Elizabeth McCracken’s Bowlaway Brings Mystery and Magic to a Bowling Alley

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Elizabeth McCracken’s Bowlaway Brings Mystery and Magic to a Bowling Alley

In Bowlaway, her first novel in 18 years, Elizabeth McCracken marries the everyday with the otherworldly. Her electrifying voice brings to life a cast of bizarre characters who lean on, help and flee one another as they question their place in the world. The answer, in various ways and to various ends, is a bowling alley.

bowlaway book cover-min.pngBertha Truitt arrives in the small town of Salford with a large sum of gold and everything she needs for a game of candlepin bowling. She is found unconscious in the cemetery by Joe Wear and Dr. Leviticus Sprague, who become the manager-of-sorts of her bowling alley and her husband, respectively. The alley opens soon after her mysterious arrival in town, and not long after that she begins building the octagonal home in which she, her husband and their unexpected daughter live. Bertha fends off questions about her past and her identity, however, refusing to tell anyone how she ended up in the cemetery. Even her age is a secret.

This secrecy causes issues when Bertha dies in 1919 and the alley’s ownership is contested by a man claiming to be Bertha’s son. Meanwhile, the many outcasts who have found community at the alley struggle to survive in a world without Bertha, who had become a center of gravity in the town.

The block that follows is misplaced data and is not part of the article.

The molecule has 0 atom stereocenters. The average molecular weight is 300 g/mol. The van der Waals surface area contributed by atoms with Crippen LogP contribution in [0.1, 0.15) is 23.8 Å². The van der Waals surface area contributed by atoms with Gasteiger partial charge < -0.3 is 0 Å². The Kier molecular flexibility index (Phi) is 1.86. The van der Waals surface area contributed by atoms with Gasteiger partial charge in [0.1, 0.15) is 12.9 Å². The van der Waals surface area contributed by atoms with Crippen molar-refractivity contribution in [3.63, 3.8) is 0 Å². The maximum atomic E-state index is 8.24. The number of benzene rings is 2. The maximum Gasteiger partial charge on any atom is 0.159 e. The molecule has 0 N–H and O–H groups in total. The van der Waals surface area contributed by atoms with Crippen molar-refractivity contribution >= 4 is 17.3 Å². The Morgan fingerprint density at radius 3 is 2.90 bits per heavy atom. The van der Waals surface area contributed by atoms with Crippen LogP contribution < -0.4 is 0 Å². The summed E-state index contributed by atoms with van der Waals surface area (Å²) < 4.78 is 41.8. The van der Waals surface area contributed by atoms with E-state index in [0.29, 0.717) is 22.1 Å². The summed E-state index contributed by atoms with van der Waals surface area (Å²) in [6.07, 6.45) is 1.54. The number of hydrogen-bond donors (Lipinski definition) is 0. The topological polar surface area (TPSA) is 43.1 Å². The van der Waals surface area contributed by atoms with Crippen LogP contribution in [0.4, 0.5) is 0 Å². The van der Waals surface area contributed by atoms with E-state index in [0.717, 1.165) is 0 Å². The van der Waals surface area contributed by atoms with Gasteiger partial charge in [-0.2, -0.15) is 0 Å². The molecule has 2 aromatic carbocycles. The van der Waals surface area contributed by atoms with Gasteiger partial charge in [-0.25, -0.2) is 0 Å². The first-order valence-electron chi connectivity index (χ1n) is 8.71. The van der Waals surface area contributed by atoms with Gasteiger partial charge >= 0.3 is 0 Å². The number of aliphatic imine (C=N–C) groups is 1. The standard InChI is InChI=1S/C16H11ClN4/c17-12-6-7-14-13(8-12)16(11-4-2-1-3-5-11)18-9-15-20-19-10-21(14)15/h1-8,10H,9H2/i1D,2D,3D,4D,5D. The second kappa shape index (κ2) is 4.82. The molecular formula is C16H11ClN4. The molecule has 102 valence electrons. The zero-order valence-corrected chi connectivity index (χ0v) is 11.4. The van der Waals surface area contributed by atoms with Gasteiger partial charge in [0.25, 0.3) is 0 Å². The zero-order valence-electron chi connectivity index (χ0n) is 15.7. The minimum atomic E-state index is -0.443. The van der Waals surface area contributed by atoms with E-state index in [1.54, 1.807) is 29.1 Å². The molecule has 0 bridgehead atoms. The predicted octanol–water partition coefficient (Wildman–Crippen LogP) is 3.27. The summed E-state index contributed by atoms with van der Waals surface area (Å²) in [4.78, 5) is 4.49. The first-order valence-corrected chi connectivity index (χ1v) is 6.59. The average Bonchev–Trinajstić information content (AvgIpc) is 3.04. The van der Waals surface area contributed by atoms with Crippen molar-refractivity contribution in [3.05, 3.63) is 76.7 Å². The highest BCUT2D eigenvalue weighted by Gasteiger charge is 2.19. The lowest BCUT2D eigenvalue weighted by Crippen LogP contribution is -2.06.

McCracken has described Bowlaway as a genealogy, but given the number of orphans and unknowns in the book, it’s not a genealogy in the strictest sense. Instead, it’s a genealogy of the people who make Truitt Alleys home, a place to which they’re all drawn and from which they’re all repelled by love and loss. Spanning a century, the novel follows characters like LuEtta Mood, a champion candlepin bowler who is banned from the alley by Truitt’s “son,” and Jeptha Arrison, a pinboy who is believed to be simple but in fact possesses near supernatural understanding. Like Arch and Roy Truitt, the children of Bertha’s first husband, and Margaret, the hired girl who helps deliver Bertha’s own daughter. These disparate lives intersect with Bertha and the bowling alley, but it’s never clear whether this is a blessing or a curse.

The fundamental loneliness that defines these characters, who all keep something of themselves deeply private, creates a sense of magic around marriages, divorces, births and deaths. Their interwoven stories are by turns heartbreaking and beautiful, defined by, as McCracken writes in the first chapter, love. At the heart of it all is a bowling alley and the strange woman who built something that touched lives for generations.

Reading like a tale told secondhand from Salford’s best storyteller—wise in the historical and fantastical details—Bowlaway is an epic of the wins and losses that make up the average life.

Bridey Heing is a freelance writer based in Washington, DC. More of her work can be found here.

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